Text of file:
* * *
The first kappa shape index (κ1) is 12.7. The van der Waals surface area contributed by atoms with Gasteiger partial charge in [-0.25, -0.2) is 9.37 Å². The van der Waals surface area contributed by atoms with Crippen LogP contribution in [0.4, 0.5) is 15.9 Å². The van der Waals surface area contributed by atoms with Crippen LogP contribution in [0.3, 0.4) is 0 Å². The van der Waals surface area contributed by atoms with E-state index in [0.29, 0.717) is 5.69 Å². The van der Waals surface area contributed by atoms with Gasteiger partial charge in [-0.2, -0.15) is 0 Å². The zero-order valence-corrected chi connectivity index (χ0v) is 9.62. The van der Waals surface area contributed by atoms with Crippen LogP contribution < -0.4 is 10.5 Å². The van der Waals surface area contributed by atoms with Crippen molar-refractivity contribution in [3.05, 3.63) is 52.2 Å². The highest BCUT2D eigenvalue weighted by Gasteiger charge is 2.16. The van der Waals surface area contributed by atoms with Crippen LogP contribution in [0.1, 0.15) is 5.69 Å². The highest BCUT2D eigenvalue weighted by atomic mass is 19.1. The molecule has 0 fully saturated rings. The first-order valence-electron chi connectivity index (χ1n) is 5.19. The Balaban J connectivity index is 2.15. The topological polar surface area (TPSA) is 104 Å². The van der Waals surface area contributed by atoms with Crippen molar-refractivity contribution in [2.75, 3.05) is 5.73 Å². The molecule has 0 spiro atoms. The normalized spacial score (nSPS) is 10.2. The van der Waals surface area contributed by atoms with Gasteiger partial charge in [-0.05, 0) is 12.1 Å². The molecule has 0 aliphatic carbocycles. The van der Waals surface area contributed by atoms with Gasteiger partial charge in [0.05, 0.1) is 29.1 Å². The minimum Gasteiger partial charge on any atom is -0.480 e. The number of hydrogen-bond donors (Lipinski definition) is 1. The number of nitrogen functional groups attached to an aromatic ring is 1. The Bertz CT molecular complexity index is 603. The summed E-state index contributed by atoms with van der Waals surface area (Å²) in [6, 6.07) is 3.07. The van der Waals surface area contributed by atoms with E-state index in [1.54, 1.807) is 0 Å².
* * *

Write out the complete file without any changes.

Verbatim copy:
The first kappa shape index (κ1) is 12.7. The van der Waals surface area contributed by atoms with Gasteiger partial charge in [-0.25, -0.2) is 9.37 Å². The van der Waals surface area contributed by atoms with Crippen LogP contribution in [0.4, 0.5) is 15.9 Å². The van der Waals surface area contributed by atoms with Crippen LogP contribution in [0.3, 0.4) is 0 Å². The van der Waals surface area contributed by atoms with E-state index in [0.29, 0.717) is 5.69 Å². The van der Waals surface area contributed by atoms with Gasteiger partial charge in [-0.2, -0.15) is 0 Å². The zero-order valence-corrected chi connectivity index (χ0v) is 9.62. The van der Waals surface area contributed by atoms with Crippen LogP contribution < -0.4 is 10.5 Å². The van der Waals surface area contributed by atoms with Crippen molar-refractivity contribution in [3.05, 3.63) is 52.2 Å². The highest BCUT2D eigenvalue weighted by Gasteiger charge is 2.16. The van der Waals surface area contributed by atoms with Crippen LogP contribution in [0.1, 0.15) is 5.69 Å². The highest BCUT2D eigenvalue weighted by atomic mass is 19.1. The molecule has 0 fully saturated rings. The first-order valence-electron chi connectivity index (χ1n) is 5.19. The Balaban J connectivity index is 2.15. The topological polar surface area (TPSA) is 104 Å². The van der Waals surface area contributed by atoms with Crippen molar-refractivity contribution in [2.75, 3.05) is 5.73 Å². The molecule has 0 spiro atoms. The normalized spacial score (nSPS) is 10.2. The van der Waals surface area contributed by atoms with Gasteiger partial charge in [-0.05, 0) is 12.1 Å². The molecule has 0 aliphatic carbocycles. The van der Waals surface area contributed by atoms with Gasteiger partial charge in [0.05, 0.1) is 29.1 Å². The minimum Gasteiger partial charge on any atom is -0.480 e. The number of hydrogen-bond donors (Lipinski definition) is 1. The number of nitrogen functional groups attached to an aromatic ring is 1. The Bertz CT molecular complexity index is 603. The summed E-state index contributed by atoms with van der Waals surface area (Å²) in [6, 6.07) is 3.07. The van der Waals surface area contributed by atoms with E-state index in [1.54, 1.807) is 0 Å².